20th Jul 2019

EU to scrap maternity leave bill

  • The European Commission plans on withdrawing the EU maternity bill (Photo:

The European Commission is set to scrap its maternity leave proposal and announce new strategies on migration and security.

Commission vice-president Frans Timmermans will reveal the plans next week at the European Parliament plenary session in Strasbourg.

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An internal EU commission document, seen by this website on Thursday (11 December), noted the maternity leave proposal will be pulled and replaced if no agreement is made in the next six months.

The bill, backed by the parliament in 2010, has been stuck at the EU member state level since.

The parliament proposed to extend minimum maternity leave in the EU from 14 to 20 weeks with full pay. It also called for six weeks of compulsory leave after childbirth.

Member states argue the 20 weeks on full pay is both unacceptable and unrealistic given the financial and economic crisis.

The commission had already listed the bill over the summer as one of among others set for burial in a legislative graveyard known as the regulatory fitness and performance programme (Refit).

The latest news is set to disappoint MEPs working on it.

The parliament’s lead negotiator, Italian centre-left Alessandra Moreitti, had met with the Italian EU presidency in September to discuss ways forward.

The talks followed earlier announcements by EU commission for justice Vera Jourova who said she intended to break the member-state deadlock.

Jourova, during her grilling by MEPs in October to become the next justice commissioner, said she wanted the maternity bill “approved next year”.

“I will fully support all efforts to revitalise the negotiations,” she said in a series of follow-up written response to the MEPs on the issue.

But Timmermans will tell another story.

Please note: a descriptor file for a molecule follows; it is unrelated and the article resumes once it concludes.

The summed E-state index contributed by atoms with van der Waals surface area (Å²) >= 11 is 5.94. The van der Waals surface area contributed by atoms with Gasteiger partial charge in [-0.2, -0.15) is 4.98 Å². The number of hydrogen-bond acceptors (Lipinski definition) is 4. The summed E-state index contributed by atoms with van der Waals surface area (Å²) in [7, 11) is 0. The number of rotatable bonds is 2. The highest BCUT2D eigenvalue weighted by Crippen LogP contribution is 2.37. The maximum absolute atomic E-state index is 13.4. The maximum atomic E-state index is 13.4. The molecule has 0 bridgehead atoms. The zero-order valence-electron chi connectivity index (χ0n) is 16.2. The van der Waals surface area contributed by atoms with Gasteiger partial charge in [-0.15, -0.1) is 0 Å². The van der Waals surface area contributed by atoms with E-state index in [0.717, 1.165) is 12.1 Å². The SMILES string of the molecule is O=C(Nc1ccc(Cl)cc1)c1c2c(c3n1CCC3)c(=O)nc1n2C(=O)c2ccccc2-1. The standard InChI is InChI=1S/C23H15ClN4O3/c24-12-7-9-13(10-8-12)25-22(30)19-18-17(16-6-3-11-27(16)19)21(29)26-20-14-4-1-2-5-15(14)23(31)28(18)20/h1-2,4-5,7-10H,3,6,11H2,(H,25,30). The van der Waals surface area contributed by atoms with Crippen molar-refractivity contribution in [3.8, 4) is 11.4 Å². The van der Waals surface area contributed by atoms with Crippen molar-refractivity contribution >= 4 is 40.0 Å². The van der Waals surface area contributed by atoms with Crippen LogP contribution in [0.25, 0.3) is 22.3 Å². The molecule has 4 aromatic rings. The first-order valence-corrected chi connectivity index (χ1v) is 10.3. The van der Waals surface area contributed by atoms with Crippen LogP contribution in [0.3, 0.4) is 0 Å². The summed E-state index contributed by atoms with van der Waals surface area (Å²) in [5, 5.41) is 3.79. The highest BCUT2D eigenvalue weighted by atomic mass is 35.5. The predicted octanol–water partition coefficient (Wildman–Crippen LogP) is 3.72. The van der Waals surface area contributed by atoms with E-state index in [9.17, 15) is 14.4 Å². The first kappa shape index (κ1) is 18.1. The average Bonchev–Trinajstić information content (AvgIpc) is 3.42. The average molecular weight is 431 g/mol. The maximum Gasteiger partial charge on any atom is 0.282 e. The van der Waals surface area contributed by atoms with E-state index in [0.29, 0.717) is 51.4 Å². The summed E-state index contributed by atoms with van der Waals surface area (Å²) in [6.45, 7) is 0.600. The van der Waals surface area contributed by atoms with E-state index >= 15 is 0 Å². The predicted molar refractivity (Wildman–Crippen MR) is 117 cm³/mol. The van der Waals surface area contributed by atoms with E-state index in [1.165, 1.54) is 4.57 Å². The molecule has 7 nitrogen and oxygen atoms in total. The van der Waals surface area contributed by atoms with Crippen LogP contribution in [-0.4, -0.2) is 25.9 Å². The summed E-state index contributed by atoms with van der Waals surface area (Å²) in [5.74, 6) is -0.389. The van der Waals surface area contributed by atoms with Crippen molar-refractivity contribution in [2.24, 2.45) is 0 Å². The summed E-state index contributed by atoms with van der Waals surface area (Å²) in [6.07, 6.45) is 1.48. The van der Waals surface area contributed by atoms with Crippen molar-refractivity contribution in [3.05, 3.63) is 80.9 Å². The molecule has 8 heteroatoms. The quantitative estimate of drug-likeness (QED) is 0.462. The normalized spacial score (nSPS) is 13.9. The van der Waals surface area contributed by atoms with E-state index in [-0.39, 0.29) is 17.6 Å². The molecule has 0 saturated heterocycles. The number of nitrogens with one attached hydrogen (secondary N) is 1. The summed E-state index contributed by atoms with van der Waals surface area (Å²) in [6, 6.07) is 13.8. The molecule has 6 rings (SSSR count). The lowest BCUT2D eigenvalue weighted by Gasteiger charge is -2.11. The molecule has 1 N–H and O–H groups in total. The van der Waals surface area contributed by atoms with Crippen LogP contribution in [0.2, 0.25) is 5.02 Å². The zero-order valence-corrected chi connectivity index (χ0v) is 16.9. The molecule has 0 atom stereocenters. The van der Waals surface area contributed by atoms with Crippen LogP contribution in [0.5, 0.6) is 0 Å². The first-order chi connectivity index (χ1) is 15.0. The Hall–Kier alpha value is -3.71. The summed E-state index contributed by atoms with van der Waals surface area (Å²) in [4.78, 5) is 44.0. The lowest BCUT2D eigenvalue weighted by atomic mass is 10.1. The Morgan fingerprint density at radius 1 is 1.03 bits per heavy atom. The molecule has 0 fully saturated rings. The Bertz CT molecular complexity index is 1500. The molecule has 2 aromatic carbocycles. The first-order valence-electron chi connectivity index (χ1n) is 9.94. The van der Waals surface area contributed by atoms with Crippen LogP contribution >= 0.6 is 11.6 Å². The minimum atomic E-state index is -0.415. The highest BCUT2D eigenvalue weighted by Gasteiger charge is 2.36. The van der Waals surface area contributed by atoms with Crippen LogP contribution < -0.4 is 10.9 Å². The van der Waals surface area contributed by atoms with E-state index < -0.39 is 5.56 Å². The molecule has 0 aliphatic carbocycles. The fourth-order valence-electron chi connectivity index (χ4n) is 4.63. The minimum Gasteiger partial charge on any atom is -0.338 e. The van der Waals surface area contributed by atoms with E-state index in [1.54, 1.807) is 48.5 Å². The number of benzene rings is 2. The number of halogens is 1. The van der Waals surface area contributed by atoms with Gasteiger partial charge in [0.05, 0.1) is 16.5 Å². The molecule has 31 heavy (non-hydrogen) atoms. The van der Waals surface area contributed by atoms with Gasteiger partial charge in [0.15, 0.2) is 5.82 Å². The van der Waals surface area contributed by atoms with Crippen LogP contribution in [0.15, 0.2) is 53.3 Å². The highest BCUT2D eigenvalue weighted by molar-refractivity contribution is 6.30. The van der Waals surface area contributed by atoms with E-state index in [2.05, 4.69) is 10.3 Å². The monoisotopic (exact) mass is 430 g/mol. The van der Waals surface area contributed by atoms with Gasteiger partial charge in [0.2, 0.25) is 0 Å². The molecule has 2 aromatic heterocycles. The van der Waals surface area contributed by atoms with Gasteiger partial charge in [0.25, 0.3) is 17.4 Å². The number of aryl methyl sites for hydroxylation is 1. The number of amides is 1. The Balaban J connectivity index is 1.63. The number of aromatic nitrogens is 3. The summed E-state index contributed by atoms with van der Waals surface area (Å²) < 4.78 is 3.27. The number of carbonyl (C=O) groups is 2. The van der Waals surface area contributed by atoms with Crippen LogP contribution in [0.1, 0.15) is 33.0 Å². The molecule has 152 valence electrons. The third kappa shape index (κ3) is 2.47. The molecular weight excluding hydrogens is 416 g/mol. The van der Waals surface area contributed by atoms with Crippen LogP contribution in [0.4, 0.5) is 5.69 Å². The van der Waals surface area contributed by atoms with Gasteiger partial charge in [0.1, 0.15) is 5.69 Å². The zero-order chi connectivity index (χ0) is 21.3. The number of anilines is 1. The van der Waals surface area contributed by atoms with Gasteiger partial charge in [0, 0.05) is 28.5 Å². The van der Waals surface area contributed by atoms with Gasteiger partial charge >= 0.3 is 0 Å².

He is set to tell MEPs next week that the vast majority of member states have improved maternity leave at the national level, in part as a response to its 2008 proposal.

“So there is no longer the same need to legislate at the EU level,” he is set to say, noting that other measures are needed to get women into jobs.

New internal security plan

He will also present new ideas on migration and internal security.

The Brussels executive plans to table a new European Security Agenda in response to threats such as cross-border crime, cybercrime, terrorism, and radicalisation.

Details are scant but EU migration commissioner Dimitris Avramopoulos earlier this month spoke of expanding co-operation with countries outside the European Union.

He also said EU ministers discussed possible anti-terrorist legislation.

“We need to follow up on this issue and improve all relevant and legal instruments and present new EU legislation if needed,” he told reporters last week following the justice and home affairs council.

He said while anti-terrorism measures and actions are a member state domain, there is a need for EU-level coordination and exchange of information.

“For this aim, we must better use the possibilities offered by the Schengen information systems, in other words, to allow accelerated and improved information exchange on specific check alerts issued on foreign fighters,” he said.

The Italian EU presidency also has some ideas.

In September, it floated the idea of setting up a belt of so-called “police and customs cooperation centres” in North African countries and in the Balkans.

The centres would work with local police to exchange information on terrorism, immigration, trafficking in human beings and organised crime.

The plan, although it has yet to be formally discussed since September, has two phases.

The first would set up two information exchange centres: one in the bordering area between Greece and Turkey and the other in North Africa, possibly in Tunisia or Libya.

Phase two would strength links and information exchange of involved countries with the Italian law enforcement authorities.

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